By far, the largest share of the vanadium oxides production (about 80%) is used as ferrovanadium – which is an alloy of iron containing 35 to 80 percent of vanadium – or as a HSLA (High-Strength Low-Alloy) additive. Vanadium itself is soft, but when alloyed with other metals such as iron, it can  harden and strengthen them enormously: just adding 0,2% of vanadium to steel makes the latter up to 100% stronger and, also importantly, significantly lighter for many applications. Moreover, the addition of vanadium in alloys increases their resistance to corrosion. For these reasons, alloys of this element are extensively used for tool steel (e.g. axles and crankshafts), for tubes and pipes manufacturing, and in the automotive industry to make components such as hoods, door panels and piston rods. Furthermore, mixed with aluminum, vanadium is used to strengthen and promote thermal stability in titanium alloys, which are largely utilized in the aviation sector for the production of jet engines, airframes and spacecrafts. Vanadium alloys are also used in nuclear reactors because of the element’s low neutron absorption abilities and resistance to high temperature stress. When used in chemical compounds, vanadium also finds applications in dye manufacturing, in glass and ceramics production and as a catalyst in manufacturing sulfuric acid. Last but not (at all) least, vanadium has recently emerged as a useful mineral for electricity storage and battery production sectors, whose importance in a world slowly transitioning away from fossil fuels is self-evident.

The wide range of industrial applications highlight the relevance of vanadium within the EU economy. However, at present there is no extraction of this metal in the EU, which is fully reliant on the imports of its ores and concentrates.


It is the element that makes cool motorcycle engines and wheel rims shiny and bright, the one that  gives ruby its distinctive red color (and most American school buses their distinctive yellow one); it’s a metal with unique magnetic properties, it helps metabolize sugars and lipids and in small amounts it is essential for animal’s and plant’s  health (beware not to exceed the adequate intake, though!).

But most of all – economically speaking –  it’s the element that makes stainless steel “stainless”.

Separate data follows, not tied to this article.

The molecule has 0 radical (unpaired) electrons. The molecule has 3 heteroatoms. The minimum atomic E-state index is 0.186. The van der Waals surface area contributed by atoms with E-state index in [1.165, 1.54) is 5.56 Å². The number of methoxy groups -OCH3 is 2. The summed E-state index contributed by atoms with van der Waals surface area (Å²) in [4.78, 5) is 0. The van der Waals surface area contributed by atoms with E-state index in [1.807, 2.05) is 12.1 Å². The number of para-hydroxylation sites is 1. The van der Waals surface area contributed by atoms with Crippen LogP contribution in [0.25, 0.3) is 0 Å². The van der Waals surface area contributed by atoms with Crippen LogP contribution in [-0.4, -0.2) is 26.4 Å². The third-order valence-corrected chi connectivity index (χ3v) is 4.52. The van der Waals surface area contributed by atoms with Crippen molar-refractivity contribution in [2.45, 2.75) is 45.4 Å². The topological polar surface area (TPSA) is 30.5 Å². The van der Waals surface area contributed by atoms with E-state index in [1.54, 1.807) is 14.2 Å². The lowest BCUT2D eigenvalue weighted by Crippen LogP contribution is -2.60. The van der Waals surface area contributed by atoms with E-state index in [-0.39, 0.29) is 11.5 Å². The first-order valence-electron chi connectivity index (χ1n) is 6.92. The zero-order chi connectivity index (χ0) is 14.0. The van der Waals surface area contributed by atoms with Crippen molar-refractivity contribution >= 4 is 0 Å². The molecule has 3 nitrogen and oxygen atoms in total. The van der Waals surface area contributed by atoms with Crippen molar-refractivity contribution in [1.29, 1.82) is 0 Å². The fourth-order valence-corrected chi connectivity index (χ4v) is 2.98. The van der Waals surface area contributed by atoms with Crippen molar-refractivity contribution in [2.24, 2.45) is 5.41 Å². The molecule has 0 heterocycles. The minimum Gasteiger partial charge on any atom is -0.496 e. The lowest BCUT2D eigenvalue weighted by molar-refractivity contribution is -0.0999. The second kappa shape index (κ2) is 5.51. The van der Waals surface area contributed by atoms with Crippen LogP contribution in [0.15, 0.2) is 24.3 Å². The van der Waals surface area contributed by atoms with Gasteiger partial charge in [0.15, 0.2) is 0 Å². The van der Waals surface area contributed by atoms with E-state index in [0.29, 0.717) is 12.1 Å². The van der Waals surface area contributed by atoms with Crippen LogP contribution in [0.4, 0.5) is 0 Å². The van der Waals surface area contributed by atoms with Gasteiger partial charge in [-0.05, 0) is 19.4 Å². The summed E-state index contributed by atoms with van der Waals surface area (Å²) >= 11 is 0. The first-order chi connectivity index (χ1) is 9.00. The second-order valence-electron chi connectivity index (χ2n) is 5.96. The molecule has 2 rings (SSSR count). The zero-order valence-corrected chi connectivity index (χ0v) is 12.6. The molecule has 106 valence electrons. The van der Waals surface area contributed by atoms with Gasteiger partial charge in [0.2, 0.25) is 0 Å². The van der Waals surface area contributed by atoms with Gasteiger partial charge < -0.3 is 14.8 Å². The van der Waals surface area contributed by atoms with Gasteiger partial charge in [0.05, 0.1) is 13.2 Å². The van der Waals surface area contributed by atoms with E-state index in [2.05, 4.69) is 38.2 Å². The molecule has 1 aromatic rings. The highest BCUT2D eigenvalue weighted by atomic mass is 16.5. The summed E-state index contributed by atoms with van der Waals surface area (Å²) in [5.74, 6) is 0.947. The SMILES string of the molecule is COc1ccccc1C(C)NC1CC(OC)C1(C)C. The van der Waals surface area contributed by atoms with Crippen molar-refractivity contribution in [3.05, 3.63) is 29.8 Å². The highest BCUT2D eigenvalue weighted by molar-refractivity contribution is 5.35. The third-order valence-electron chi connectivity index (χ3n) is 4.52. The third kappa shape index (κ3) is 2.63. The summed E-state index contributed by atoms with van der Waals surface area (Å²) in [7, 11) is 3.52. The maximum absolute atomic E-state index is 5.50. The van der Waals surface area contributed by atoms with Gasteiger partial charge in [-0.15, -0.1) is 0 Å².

It’s chromium, not to be confused with its toxic hexavalent form – which has nothing to do with the metal used in the steel industry.

Chromium (Cr) is the first element of Group 6 (the sixth column) of the Periodic Table, a transition metal with atomic number 24, an atomic weight of 51,996 and density of 7,19 grams per cubic centimeter. It is a hard, lustrous, steel-gray metal, whose multicolored compounds – like emerald and the above mentioned ruby –  earned its name (from the Greek “chromos”, which means “color”).

Chromium is quite abundant in the Earth’s crust – ranking 22nd among the many elements the latter is composed of – and it also occurs in many minerals, but despite of that, its free metal form is almost never found in nature. Instead, chromium is mostly obtained by mining chromite, a black oxide mineral of chromium and iron (FeCr2O4). This ore and its concentrates are mostly produced in South Africa and Kazakhstan (about two fifths and one third of the total world’s production, respectively), with India, Russia and Turkey being substantial producers as well; in Europe only Finland has chromite mines.

In the second episode of the CHROMIC podcast you can find out more about the chromium value chain 

Chromite is usually dispersed in natural deposits with a high contamination of elements like oxygen, magnesium and aluminum, or minerals like silica. That lowers the content of chromium in the ore, which commonly varies between 42 and 56 percent. Once extracted, chromite needs to be processed in order to obtain the two most commercially valuable forms of chromium: its pure metal state, or an alloy called ferrochromium. The former is obtained by first converting – through a series of passages – the chromite’s chromium content to a specific oxide (Cr2O7), and then by thermally reducing this oxide with aluminum; the latter, which is an alloy of chromium with 30 to 50 percent of iron, is produced in electric furnaces through reduction with carbon.

The industrial applications of chromium are multiple. Among those, as far as usage volume is concerned, the ones that fall within metallurgy are by far the most important.

The leading role in this field is played by ferrochromium, which is mainly used in stainless steel production. This is due to the fact that stainless steel acquires its characteristic resistance to oxidation and atmospheric corrosion through the presence of 10-26% of  chromium, which is provided by the addition of ferrochromium to the steel. On the other hand, because of the high resistance to ordinary corrosive reagents, pure chromium is extensively used as a protective coating for other metals, like cobalt and nickel, by electroplating   (i.e. layer deposition by means of an electric current).

On the whole, metal alloys account for more than 85% of the usage of chromium. The remainder is split between the use of its chemical compounds and the applications of chromite. Regarding the former, different chromium compounds are used for coloring pigments, leather tanning, cosmetics, drilling muds, catalysts or wood preservatives. As for chromite, it is used for manufacturing bricks and various devices in the refractory industry.

The many applications of chromium – especially in stainless steel manufacturing – make it a vital resource for the European economy. Currently, the EU import reliance on this metal is 75%.



This project received funding from the European Union’s Horizon 2020 Research and Innovation program under Grant Agreement n° 730471

effiCient mineral processing and Hydrometallurgical RecOvery of by-product Metals from low-grade metal contaIning seCondary raw materials